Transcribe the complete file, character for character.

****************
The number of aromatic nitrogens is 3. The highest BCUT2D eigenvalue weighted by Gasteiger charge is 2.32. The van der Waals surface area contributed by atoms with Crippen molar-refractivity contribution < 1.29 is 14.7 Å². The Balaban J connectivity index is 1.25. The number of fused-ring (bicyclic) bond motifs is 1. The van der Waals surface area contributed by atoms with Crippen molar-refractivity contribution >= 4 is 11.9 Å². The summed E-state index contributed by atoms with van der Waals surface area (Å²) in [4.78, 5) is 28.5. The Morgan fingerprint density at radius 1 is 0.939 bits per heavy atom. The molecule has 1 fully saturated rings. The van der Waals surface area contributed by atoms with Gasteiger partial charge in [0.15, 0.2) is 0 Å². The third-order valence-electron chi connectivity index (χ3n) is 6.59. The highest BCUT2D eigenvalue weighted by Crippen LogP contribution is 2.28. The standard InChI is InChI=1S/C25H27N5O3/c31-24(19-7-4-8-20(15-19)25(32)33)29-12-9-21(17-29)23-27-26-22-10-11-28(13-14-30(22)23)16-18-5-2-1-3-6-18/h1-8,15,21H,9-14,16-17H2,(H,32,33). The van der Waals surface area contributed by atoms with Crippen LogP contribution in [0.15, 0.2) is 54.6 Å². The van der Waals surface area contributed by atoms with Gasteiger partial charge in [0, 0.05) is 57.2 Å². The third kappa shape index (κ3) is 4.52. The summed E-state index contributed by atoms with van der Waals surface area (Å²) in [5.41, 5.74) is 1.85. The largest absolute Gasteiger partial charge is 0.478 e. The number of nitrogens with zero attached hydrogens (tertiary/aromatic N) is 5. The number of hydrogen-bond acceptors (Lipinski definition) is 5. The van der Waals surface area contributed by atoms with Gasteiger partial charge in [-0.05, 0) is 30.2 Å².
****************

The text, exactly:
The number of aromatic nitrogens is 3. The highest BCUT2D eigenvalue weighted by Gasteiger charge is 2.32. The van der Waals surface area contributed by atoms with Crippen molar-refractivity contribution < 1.29 is 14.7 Å². The Balaban J connectivity index is 1.25. The number of fused-ring (bicyclic) bond motifs is 1. The van der Waals surface area contributed by atoms with Crippen molar-refractivity contribution >= 4 is 11.9 Å². The summed E-state index contributed by atoms with van der Waals surface area (Å²) in [4.78, 5) is 28.5. The Morgan fingerprint density at radius 1 is 0.939 bits per heavy atom. The molecule has 1 fully saturated rings. The van der Waals surface area contributed by atoms with Gasteiger partial charge in [0.15, 0.2) is 0 Å². The third-order valence-electron chi connectivity index (χ3n) is 6.59. The highest BCUT2D eigenvalue weighted by Crippen LogP contribution is 2.28. The standard InChI is InChI=1S/C25H27N5O3/c31-24(19-7-4-8-20(15-19)25(32)33)29-12-9-21(17-29)23-27-26-22-10-11-28(13-14-30(22)23)16-18-5-2-1-3-6-18/h1-8,15,21H,9-14,16-17H2,(H,32,33). The van der Waals surface area contributed by atoms with Crippen LogP contribution in [0.15, 0.2) is 54.6 Å². The van der Waals surface area contributed by atoms with Gasteiger partial charge in [0, 0.05) is 57.2 Å². The third kappa shape index (κ3) is 4.52. The summed E-state index contributed by atoms with van der Waals surface area (Å²) in [5.41, 5.74) is 1.85. The largest absolute Gasteiger partial charge is 0.478 e. The number of nitrogens with zero attached hydrogens (tertiary/aromatic N) is 5. The number of hydrogen-bond acceptors (Lipinski definition) is 5. The van der Waals surface area contributed by atoms with Gasteiger partial charge in [-0.05, 0) is 30.2 Å².